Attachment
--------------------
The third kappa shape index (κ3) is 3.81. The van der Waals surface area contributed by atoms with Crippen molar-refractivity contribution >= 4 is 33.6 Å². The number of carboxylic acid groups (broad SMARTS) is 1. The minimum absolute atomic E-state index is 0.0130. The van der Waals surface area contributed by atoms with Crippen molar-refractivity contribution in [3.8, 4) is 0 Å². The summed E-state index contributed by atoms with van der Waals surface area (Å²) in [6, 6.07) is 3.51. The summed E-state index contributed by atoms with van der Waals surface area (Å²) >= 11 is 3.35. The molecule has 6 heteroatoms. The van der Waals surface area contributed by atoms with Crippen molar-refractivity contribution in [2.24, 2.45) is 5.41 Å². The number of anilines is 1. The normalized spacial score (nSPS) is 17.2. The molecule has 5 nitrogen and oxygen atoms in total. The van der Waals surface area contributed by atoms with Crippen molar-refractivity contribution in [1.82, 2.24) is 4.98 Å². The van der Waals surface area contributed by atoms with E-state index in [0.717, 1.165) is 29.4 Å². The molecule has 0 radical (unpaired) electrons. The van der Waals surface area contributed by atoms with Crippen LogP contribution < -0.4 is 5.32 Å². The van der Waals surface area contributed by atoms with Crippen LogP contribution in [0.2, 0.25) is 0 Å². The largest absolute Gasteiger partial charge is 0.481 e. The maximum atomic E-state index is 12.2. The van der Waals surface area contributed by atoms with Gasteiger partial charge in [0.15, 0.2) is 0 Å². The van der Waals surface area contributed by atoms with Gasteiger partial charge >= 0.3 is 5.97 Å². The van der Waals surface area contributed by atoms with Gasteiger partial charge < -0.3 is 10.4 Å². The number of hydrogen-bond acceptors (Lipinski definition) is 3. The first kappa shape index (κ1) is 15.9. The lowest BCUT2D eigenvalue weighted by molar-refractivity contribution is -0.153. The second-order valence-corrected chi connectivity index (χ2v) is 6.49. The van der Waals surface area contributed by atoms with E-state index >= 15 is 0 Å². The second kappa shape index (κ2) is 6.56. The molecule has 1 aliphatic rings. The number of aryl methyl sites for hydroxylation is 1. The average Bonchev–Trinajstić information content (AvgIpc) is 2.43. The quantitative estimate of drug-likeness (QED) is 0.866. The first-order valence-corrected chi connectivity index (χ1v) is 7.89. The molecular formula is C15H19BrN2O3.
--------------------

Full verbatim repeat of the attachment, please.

The third kappa shape index (κ3) is 3.81. The van der Waals surface area contributed by atoms with Crippen molar-refractivity contribution >= 4 is 33.6 Å². The number of carboxylic acid groups (broad SMARTS) is 1. The minimum absolute atomic E-state index is 0.0130. The van der Waals surface area contributed by atoms with Crippen molar-refractivity contribution in [3.8, 4) is 0 Å². The summed E-state index contributed by atoms with van der Waals surface area (Å²) in [6, 6.07) is 3.51. The summed E-state index contributed by atoms with van der Waals surface area (Å²) >= 11 is 3.35. The molecule has 6 heteroatoms. The van der Waals surface area contributed by atoms with Crippen molar-refractivity contribution in [2.24, 2.45) is 5.41 Å². The number of anilines is 1. The normalized spacial score (nSPS) is 17.2. The molecule has 5 nitrogen and oxygen atoms in total. The van der Waals surface area contributed by atoms with Crippen molar-refractivity contribution in [1.82, 2.24) is 4.98 Å². The van der Waals surface area contributed by atoms with E-state index in [0.717, 1.165) is 29.4 Å². The molecule has 0 radical (unpaired) electrons. The van der Waals surface area contributed by atoms with Crippen LogP contribution < -0.4 is 5.32 Å². The van der Waals surface area contributed by atoms with Crippen LogP contribution in [0.2, 0.25) is 0 Å². The largest absolute Gasteiger partial charge is 0.481 e. The maximum atomic E-state index is 12.2. The van der Waals surface area contributed by atoms with Gasteiger partial charge in [0.15, 0.2) is 0 Å². The van der Waals surface area contributed by atoms with Gasteiger partial charge >= 0.3 is 5.97 Å². The van der Waals surface area contributed by atoms with Gasteiger partial charge < -0.3 is 10.4 Å². The number of hydrogen-bond acceptors (Lipinski definition) is 3. The first kappa shape index (κ1) is 15.9. The lowest BCUT2D eigenvalue weighted by molar-refractivity contribution is -0.153. The second-order valence-corrected chi connectivity index (χ2v) is 6.49. The van der Waals surface area contributed by atoms with E-state index >= 15 is 0 Å². The second kappa shape index (κ2) is 6.56. The molecule has 1 aliphatic rings. The number of aryl methyl sites for hydroxylation is 1. The average Bonchev–Trinajstić information content (AvgIpc) is 2.43. The quantitative estimate of drug-likeness (QED) is 0.866. The first-order valence-corrected chi connectivity index (χ1v) is 7.89. The molecular formula is C15H19BrN2O3.